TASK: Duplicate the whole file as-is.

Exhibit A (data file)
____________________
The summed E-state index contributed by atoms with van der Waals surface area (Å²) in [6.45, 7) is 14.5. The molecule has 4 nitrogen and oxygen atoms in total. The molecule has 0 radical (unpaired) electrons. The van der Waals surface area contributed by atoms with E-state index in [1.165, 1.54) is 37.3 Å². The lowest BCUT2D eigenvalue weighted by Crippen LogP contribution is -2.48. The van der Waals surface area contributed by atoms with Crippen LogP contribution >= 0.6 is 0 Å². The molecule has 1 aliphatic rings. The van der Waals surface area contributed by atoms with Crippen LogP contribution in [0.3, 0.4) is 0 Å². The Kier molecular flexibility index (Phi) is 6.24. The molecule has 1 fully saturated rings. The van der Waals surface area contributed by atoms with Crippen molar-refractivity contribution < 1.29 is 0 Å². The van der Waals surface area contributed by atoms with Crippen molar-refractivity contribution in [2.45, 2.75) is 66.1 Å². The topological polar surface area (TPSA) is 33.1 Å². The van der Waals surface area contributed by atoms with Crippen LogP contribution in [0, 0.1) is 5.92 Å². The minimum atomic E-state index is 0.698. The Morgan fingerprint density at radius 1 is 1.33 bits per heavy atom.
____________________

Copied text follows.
The summed E-state index contributed by atoms with van der Waals surface area (Å²) in [6.45, 7) is 14.5. The molecule has 4 nitrogen and oxygen atoms in total. The molecule has 0 radical (unpaired) electrons. The van der Waals surface area contributed by atoms with E-state index in [1.165, 1.54) is 37.3 Å². The lowest BCUT2D eigenvalue weighted by Crippen LogP contribution is -2.48. The van der Waals surface area contributed by atoms with Crippen LogP contribution >= 0.6 is 0 Å². The molecule has 1 aliphatic rings. The van der Waals surface area contributed by atoms with Crippen LogP contribution in [0.3, 0.4) is 0 Å². The Kier molecular flexibility index (Phi) is 6.24. The molecule has 1 fully saturated rings. The van der Waals surface area contributed by atoms with Crippen molar-refractivity contribution < 1.29 is 0 Å². The van der Waals surface area contributed by atoms with Crippen molar-refractivity contribution in [2.45, 2.75) is 66.1 Å². The topological polar surface area (TPSA) is 33.1 Å². The van der Waals surface area contributed by atoms with Crippen LogP contribution in [0, 0.1) is 5.92 Å². The minimum atomic E-state index is 0.698. The Morgan fingerprint density at radius 1 is 1.33 bits per heavy atom.